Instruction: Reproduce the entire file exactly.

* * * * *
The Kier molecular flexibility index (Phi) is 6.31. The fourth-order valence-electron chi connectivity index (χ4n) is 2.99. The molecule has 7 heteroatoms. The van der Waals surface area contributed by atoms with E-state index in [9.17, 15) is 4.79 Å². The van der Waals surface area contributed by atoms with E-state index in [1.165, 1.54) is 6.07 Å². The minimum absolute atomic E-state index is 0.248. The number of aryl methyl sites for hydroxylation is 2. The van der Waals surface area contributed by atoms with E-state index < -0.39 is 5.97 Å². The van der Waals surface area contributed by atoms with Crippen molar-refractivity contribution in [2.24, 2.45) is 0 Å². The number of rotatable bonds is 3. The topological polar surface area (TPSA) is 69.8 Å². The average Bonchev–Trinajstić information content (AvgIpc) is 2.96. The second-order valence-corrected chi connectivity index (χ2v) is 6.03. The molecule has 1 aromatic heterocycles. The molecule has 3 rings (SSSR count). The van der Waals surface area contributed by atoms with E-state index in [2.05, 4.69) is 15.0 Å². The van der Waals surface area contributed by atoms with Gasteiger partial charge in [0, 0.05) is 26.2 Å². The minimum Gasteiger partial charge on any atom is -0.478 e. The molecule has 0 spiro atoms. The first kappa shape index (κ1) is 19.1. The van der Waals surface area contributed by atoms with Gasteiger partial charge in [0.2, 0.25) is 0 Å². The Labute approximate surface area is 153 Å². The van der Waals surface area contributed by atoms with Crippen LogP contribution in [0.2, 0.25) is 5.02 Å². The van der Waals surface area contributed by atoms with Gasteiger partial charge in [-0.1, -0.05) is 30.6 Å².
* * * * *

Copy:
The Kier molecular flexibility index (Phi) is 6.31. The fourth-order valence-electron chi connectivity index (χ4n) is 2.99. The molecule has 7 heteroatoms. The van der Waals surface area contributed by atoms with E-state index in [9.17, 15) is 4.79 Å². The van der Waals surface area contributed by atoms with E-state index in [1.165, 1.54) is 6.07 Å². The minimum absolute atomic E-state index is 0.248. The number of aryl methyl sites for hydroxylation is 2. The van der Waals surface area contributed by atoms with E-state index < -0.39 is 5.97 Å². The van der Waals surface area contributed by atoms with Crippen molar-refractivity contribution in [2.24, 2.45) is 0 Å². The number of rotatable bonds is 3. The topological polar surface area (TPSA) is 69.8 Å². The average Bonchev–Trinajstić information content (AvgIpc) is 2.96. The second-order valence-corrected chi connectivity index (χ2v) is 6.03. The molecule has 1 aromatic heterocycles. The molecule has 3 rings (SSSR count). The van der Waals surface area contributed by atoms with E-state index in [2.05, 4.69) is 15.0 Å². The van der Waals surface area contributed by atoms with Gasteiger partial charge in [0, 0.05) is 26.2 Å². The minimum Gasteiger partial charge on any atom is -0.478 e. The molecule has 0 spiro atoms. The first kappa shape index (κ1) is 19.1. The van der Waals surface area contributed by atoms with Gasteiger partial charge in [0.2, 0.25) is 0 Å². The Labute approximate surface area is 153 Å². The van der Waals surface area contributed by atoms with Crippen LogP contribution in [0.2, 0.25) is 5.02 Å². The van der Waals surface area contributed by atoms with Gasteiger partial charge in [-0.1, -0.05) is 30.6 Å².